Virginia Tech Penn State loss

Three Reasons Why #13 Virginia Tech Lost at Penn State

Disaster struck Virginia Tech Tuesday night as the 13th-ranked Hokies suffered their first loss sooner than anyone imagined falling 63-62 on the road at Penn State in the ACC-Big 10 Challenge. The loss was a bad loss not because it was like last year’s loss to Saint Louis, but rather because this team has earned higher expectations as a top 15, second weekend NCAA Tournament caliber team.

So what went wrong for the Hokies at Penn State? Here’s a look at three main reasons why.

1. Sleepwalking at Penn State

In front of a light crowd and a relatively quiet environment in State College, Virginia Tech struggled while failing to show up well on their own for one of their biggest non-conference games.

While many talk about the challenges of playing in loud road environments, this game reminded us how some of the most dangerous environments come when facing a solid team that knows how to play in an arena that lacks any energy. Boston College’s Conte Forum has been considered a tricky place at times because it can feel like a library that can suck the energy out of a game.

Combine that with the Hokies trying to sleepwalk through this game and you have a recipe for disaster.

This could be seen in multiple areas including the general lack of aggression and intensity attacking the rim from the Hokies’ backcourt, taking away the staple of VT’s offense that sets them up to be highly efficient on offense. In addition, the Hokies fell into isolation basketball at times with their ball movement being significantly less than normal (more on that soon) and their movement without the ball not being at the same level whatsoever.

While the 9 total assists shows the Hokies’ struggles with ball movement, the movement without the ball is less obvious as the Hokies seemed to not be nearly as active as usual. When they were, there was some miscommunication including on Ty Outlaw’s late turnover inside the final few minutes during a possession that appeared to be a good opportunity for the Hokies.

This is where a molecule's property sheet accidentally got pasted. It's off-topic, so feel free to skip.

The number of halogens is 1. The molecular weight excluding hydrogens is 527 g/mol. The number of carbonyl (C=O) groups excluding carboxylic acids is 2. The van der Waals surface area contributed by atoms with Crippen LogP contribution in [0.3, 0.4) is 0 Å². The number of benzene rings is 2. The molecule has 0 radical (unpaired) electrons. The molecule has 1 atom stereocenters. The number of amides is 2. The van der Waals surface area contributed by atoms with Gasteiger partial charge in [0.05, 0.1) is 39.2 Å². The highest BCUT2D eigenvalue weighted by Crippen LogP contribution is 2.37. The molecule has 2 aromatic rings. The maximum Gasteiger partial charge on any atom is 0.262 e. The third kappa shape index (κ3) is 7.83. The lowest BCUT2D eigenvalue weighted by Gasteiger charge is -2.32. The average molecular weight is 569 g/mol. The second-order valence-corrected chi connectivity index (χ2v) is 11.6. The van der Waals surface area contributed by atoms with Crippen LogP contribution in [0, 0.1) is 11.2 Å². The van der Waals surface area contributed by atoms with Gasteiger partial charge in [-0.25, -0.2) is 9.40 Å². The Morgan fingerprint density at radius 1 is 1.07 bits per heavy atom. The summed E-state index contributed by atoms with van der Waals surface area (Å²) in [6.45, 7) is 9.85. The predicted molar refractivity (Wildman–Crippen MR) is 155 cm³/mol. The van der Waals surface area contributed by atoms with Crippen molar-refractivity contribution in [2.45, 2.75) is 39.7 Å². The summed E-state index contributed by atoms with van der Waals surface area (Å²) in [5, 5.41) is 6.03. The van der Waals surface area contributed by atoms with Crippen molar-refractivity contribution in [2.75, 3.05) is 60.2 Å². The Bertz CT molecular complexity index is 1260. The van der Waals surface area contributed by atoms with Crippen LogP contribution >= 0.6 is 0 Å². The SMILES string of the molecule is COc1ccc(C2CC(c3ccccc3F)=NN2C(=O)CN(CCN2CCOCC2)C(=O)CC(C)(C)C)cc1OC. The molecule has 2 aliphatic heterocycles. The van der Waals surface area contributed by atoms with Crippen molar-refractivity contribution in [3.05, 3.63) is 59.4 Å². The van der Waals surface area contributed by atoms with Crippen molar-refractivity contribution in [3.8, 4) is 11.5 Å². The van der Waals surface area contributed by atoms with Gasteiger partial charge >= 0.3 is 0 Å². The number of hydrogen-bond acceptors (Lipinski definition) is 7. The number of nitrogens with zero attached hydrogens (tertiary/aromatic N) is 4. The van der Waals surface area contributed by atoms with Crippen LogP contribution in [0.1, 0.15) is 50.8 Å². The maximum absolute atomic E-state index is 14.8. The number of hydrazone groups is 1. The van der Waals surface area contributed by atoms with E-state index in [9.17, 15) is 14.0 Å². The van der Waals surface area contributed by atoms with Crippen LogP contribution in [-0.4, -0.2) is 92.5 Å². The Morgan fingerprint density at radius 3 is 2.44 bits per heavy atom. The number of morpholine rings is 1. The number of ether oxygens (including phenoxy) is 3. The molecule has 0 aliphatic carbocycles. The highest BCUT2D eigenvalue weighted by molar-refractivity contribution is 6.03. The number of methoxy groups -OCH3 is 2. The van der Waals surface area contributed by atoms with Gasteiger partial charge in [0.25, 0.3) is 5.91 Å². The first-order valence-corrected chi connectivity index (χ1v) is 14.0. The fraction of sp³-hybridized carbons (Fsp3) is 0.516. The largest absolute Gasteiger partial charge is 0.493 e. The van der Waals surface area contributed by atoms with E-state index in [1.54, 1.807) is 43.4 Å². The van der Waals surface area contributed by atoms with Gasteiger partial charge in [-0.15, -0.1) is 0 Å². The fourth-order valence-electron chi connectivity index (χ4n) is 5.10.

Penn State is a good enough team to beat a sleepwalking Virginia Tech and if anything, the fact that the Hokies still nearly found a way to win is a good sign about the overall talent level of the Hokies’ featured 5 lineup of Robinson, Alexander-Walker, Hill, Outlaw, and Blackshear even if that didn’t show last night.

2. Rebounding Issues

Rebounding was once again an issue for the Hokies as it was against Saint Francis just a few days earlier. Unlike that game, the Hokies faced a good enough opponent to take advantage of the significant rebounding advantage with the Hokies’ defense not being at the same level as it was a few days earlier.

Size has been an issue for the Hokies and though Blackshear led all players with 9 rebounds including 5 offensive, the lack of size elsewhere caught up to the Hokies against a Penn State lineup that has a lot more 6’6” to 6’8” players than VT. However, part of the rebounding issue came down to Virginia Tech’s defensive over-rotation once again happening that gave Penn State better positioning or even gave PSU a couple open shots including a late, wide-open layup inside the final 2 minutes after an offensive rebound.

Now part of that should improve for the Hokies whenever the NCAA decides to let Landers Nolley play. Before then, the Hokies will have to get better at protecting their rebounding positioning and avoid defensive over-rotation.

3. Turnovers Instead of Good Ball Movement

When the Hokies get dominated in offensive rebounding, they have to have a clear advantage in turnovers to prevent themselves from having to rely on being hyper efficient shooting the ball, something that they are capable of. However, that was not the case at all as the Hokies’ ball movement was non-existent while they also had 15 turnovers, one less than Penn State’s 16.

When the Hokies are at their best offensively, they usually are in the 20+ assist range. Instead, the Hokies finished with only 9 assists as their offense was disjointed while also relying a lot on isolation basketball that isn’t VT basketball’s offensive identity.

Justin Robinson exemplified the Hokies’ struggles the most with only 1 assist compared to 6 turnovers in what was one of his worst games in those two areas in a long time. Those type of struggles won’t usually happen for Robinson, but were a big reason for the Hokies’ struggles on the offensive end of the floor.

While Robinson exemplifies it statistically, the final play shows why the Hokies struggled offensively with Kerry Blackshear only having one option in Robinson creating tow isolation options instead of the usual high-passing offense that relies on lots of movement without the ball. That’s not what happened for much of the game and was a big reason for the Hokies’ offensive struggles.

When the Hokies are at their best offensively, they’re moving the ball with ease and have plenty of movement on the offensive end without the ball. Instead, the Hokies fell into isolation basketball that has never been the mold of a Buzz Williams team and it showed as they finished shooting only 44% from the field.

Photo Credit: Harley Taylor

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